BATCHELOR DURING THE WAR YEARS -
Cleared as a civil aerodrome in 1933 on what was part of the former Batchelor Farm Darwin, Batchelor Aerodrome became an important base for Allied Air operations during the war years from late 1941. The ‘drome became a RAAF base on 3rd July 1941 and on 22nd December that year the first missions against the Japanese from Australian soil were flown by B-17 Flying Fortresses of the 19th Bomb Group USAAF when they bombed the Japanese in the Philippines.
In early 1942 No. 12 Squadron RAAF and its Wirraway aircraft moved to Batchelor on 17 February and were later joined by No. 2 Squadron and its Hudson bombers. Other units followed, including the USAAF’s 27th Bomb. Group, the 7th Squadron 49th Fighter Group and the 46th Air Base Group. RAAF units included 2 Air Ambulance Unit and 34 Squadron.
General Douglas MacArthur and his party of evacuees from the Philippines staged briefly through Batchelor on 17 March 1942 before travelling on to Alice Springs and Melbourne.
The aerodrome became a RAAF administered Operational Base Unit in March 1942 when 83 OBU formed there and was used briefly by B-26 bombers of the USAAF’s 22nd Bomb. Group during November, when they flew missions against the Japanese on Timor in support of RAAF Hudson operations.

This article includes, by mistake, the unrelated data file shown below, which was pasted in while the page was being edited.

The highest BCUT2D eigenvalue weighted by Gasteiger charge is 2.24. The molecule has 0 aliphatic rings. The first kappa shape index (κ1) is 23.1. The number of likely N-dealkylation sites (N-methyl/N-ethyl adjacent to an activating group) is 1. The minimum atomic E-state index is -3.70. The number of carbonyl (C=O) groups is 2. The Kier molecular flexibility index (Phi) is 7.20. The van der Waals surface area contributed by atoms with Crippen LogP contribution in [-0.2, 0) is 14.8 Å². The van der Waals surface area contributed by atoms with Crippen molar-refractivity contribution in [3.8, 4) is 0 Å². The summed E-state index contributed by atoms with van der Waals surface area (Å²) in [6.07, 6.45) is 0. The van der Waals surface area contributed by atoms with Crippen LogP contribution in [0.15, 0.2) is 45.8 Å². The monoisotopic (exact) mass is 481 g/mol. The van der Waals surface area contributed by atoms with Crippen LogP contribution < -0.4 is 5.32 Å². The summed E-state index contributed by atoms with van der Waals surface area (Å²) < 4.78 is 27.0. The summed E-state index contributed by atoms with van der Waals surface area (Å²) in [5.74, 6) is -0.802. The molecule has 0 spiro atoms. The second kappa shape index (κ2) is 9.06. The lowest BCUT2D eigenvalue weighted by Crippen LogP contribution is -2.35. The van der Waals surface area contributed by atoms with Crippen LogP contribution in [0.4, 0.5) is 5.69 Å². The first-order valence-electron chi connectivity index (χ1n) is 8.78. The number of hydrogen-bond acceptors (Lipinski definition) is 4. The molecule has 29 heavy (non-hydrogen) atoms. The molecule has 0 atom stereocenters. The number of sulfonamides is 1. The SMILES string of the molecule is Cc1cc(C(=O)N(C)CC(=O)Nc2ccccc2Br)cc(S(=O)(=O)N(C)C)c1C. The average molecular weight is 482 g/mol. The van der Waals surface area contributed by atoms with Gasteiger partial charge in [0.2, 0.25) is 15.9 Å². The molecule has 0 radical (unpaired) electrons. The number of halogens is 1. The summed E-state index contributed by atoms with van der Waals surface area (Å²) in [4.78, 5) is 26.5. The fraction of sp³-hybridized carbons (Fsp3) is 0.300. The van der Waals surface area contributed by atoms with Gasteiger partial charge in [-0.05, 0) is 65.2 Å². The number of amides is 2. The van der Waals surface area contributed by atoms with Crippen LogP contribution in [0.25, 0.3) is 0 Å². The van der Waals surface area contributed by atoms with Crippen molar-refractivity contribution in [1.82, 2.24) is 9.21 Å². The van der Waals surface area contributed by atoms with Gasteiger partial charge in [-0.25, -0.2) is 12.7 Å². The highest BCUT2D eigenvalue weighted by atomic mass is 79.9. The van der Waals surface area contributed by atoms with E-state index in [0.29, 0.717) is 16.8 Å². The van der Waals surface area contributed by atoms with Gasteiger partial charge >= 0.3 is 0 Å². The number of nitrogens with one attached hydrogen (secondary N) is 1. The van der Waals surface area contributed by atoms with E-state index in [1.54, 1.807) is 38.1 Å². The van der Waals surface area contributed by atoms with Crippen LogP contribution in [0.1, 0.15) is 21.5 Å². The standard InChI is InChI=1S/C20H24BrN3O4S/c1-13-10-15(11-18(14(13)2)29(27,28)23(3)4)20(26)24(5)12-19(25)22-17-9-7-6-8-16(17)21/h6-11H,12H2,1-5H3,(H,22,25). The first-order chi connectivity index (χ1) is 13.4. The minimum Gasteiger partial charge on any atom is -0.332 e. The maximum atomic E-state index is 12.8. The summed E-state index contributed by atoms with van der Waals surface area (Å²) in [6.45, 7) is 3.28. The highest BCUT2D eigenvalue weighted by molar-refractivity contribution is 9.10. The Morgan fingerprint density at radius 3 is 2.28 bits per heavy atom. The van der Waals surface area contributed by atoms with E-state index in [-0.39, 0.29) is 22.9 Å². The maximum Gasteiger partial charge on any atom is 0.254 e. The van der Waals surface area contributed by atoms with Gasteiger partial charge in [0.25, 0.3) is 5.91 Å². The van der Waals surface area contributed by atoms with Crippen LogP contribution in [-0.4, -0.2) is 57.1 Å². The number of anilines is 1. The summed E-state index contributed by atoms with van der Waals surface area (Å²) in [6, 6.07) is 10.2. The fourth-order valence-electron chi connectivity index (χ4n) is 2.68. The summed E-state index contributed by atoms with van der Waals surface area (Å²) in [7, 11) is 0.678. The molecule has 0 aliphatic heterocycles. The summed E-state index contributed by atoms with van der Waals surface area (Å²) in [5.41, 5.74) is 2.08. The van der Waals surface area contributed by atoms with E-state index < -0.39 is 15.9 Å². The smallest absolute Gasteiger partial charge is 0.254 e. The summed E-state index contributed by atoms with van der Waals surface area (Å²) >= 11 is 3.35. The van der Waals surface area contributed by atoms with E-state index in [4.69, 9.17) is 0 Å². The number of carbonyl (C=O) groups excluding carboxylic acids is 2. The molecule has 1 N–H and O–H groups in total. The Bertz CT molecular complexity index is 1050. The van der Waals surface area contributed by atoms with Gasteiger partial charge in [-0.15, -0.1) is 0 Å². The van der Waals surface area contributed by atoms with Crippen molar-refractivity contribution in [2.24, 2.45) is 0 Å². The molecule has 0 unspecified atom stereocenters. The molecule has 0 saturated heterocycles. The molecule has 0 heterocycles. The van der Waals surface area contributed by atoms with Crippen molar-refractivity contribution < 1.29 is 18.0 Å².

Protection against potential Japanese raids was provided by Anti-Aircraft Batteries including 22 HAA Bty, 134 and 153 LAA Btys, 53 and 54 Composite A-A Regiments. Two raids against Batchelor were recorded; on 24 October 1942 and on 12 November 1943, the last by the Japanese over northern Australia.
Batchelor was also used as a transit base by RAAF and USAAF units awaiting completion of their permanent bases and included the 9th Squadron USAAF, 31 Squadron and Spitfire units of No. 1 Fighter Wing RAAF, and the 380th Bomb. Group USAAF.
In February 1943 No. 6 Communications Unit commanded by the Northern Territory’s legendary flying doctor, Clyde ‘Doc’ Fenton, arrived at Batchelor followed by No. 18 NEI Squadron, a mixed Dutch and RAAF bomber squadron, during May. The Mitchell bombers and crews of 18 NEI Squadron moved to the Netherlands East Indies as part of Group Captain ‘Moth’ Eaton’s No. 79 Wing in 1945 while 6 Communication Unit remained before moving to Darwin’s Parap Civil Drome later that year.
The last units remaining at Batchelor were No. 3 Wireless Unit, which departed on 27 November 1945 and 83 OBU, which moved out on 20 February 1946.
Over the war years Batchelor hosted some 36 individual RAAF, USAAF and Dutch units before reverting to its civilian role post war. The aerodrome now serves as a general aviation and maintenance facility and as the hub for gliding activities in the Top End.
Written for the Batchelor Museum website By Robert Alford, 2011.
© R. N. Alford 2011